Given the state of the current GPU market and, well, the PC hardware market as a whole, it would be an interesting business decision for any company to start selling components. But this is 2021, and all logic be damned; GameStop is going to start selling graphic cards.
According to PCMag, GameStop CEO George Sherman told investors during an earnings call on Tuesday that the company is expanding its product catalog to include everything a PC gamer would ever need in a battle station. Despite the company’s drop in net sales for Q4 2020—$2.12 billion compared to $2.19 billion in Q4 2019—the gaming retailer seems confident expanding into PC gaming is the right move. Even with the drop in net sales, and a tumultuous year overall, GameStop saw an explosion in e-commerce, which helps explains its pivot to selling PC components. But the company will not solely focus on GPUs.
Sherman said the new PC gaming section of GameStop’s website will include pre-built desktops, gaming laptops, game tables, gaming TVs, monitors, and much more. The main hub for all that will be GameStop.com/PCGaming in the future, but for right now it redirects to a different address where you can get other PC gaming-related things.
Currently, the only way you can search for a graphics card is by typing ‘RTX 3080' or something similar into the search bar, as PCMag points out. There isn’t an obvious link to that page, unsurprisingly, because there is zero stock available. But that hasn’t stopped GameStop from putting out local ads featuring several RTX 30-series graphics cards for sale. (To be fair, the website says there’s a RTX 3060 MSI Gaming X Trio expected to be available on April 16, but it’s listed at $690, which is $361 above MSRP.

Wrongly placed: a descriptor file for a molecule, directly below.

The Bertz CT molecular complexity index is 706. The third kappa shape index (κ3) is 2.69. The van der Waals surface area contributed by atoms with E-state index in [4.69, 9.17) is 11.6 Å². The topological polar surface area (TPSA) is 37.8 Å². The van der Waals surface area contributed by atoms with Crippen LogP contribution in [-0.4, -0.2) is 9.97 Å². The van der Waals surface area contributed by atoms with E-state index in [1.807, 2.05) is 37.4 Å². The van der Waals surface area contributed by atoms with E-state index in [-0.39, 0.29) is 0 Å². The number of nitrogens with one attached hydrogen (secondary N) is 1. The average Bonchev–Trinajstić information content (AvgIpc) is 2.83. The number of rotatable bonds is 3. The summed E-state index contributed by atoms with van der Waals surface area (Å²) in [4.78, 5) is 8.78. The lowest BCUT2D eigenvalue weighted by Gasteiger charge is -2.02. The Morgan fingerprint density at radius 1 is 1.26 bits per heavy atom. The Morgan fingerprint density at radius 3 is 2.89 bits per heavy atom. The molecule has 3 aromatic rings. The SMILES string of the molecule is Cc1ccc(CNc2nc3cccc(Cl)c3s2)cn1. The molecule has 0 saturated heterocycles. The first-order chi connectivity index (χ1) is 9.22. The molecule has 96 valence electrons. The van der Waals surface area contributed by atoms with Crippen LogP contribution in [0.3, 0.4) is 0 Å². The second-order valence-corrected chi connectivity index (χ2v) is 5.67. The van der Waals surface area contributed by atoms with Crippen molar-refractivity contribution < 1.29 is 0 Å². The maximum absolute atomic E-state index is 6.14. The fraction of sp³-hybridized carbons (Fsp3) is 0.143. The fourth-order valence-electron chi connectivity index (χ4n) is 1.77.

Intel and AMD processors are conspicuously missing from the PC gaming section, however, even from the search option. It seems that GameStop is selling everything but the CPU, which is arguably the most important part of the entire gaming PC. Perhaps it’ll add processors to its inventory sometime in the near future, but the CPU market is as strained as the GPU market at the moment, so it seems unlikely.
It’s all well and good that GameStop wants to go in this direction, but how the company handles bots and scalpers remains to be seen. It could go the Micro Center route and require people to purchase GPUs in store or only offer them for in-person pick-up. That will help mitigate scalpers, although not entirely; people can still scalp a single GPU they purchased from Micro Center or another retailer, as we’ve seen in the past.
Ultimately, GameStop will have to pry PC gamers away from the other tried and true retailers, including Micro Center and Newegg, that have carried PC components for years. It seems like GameStop is hoping to draw in customers by carrying some elusive graphics cards and hoping they stay for a motherboard or a power supply.